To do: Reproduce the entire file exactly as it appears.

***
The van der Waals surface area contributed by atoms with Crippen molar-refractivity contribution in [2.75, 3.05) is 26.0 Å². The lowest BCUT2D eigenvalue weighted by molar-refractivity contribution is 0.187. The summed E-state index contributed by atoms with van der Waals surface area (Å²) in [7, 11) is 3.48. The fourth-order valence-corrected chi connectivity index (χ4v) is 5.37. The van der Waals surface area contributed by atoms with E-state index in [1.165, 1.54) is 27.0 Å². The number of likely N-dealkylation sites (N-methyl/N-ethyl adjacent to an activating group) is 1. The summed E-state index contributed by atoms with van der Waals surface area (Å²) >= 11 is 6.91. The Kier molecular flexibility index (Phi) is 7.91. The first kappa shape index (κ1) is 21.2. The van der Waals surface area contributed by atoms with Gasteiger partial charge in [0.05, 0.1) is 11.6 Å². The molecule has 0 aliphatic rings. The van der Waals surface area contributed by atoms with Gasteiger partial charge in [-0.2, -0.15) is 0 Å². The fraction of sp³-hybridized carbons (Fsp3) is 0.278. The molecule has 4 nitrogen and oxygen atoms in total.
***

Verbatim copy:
The van der Waals surface area contributed by atoms with Crippen molar-refractivity contribution in [2.75, 3.05) is 26.0 Å². The lowest BCUT2D eigenvalue weighted by molar-refractivity contribution is 0.187. The summed E-state index contributed by atoms with van der Waals surface area (Å²) in [7, 11) is 3.48. The fourth-order valence-corrected chi connectivity index (χ4v) is 5.37. The van der Waals surface area contributed by atoms with E-state index in [1.165, 1.54) is 27.0 Å². The number of likely N-dealkylation sites (N-methyl/N-ethyl adjacent to an activating group) is 1. The summed E-state index contributed by atoms with van der Waals surface area (Å²) >= 11 is 6.91. The Kier molecular flexibility index (Phi) is 7.91. The first kappa shape index (κ1) is 21.2. The van der Waals surface area contributed by atoms with Gasteiger partial charge in [0.05, 0.1) is 11.6 Å². The molecule has 0 aliphatic rings. The van der Waals surface area contributed by atoms with Gasteiger partial charge in [-0.2, -0.15) is 0 Å². The fraction of sp³-hybridized carbons (Fsp3) is 0.278. The molecule has 4 nitrogen and oxygen atoms in total.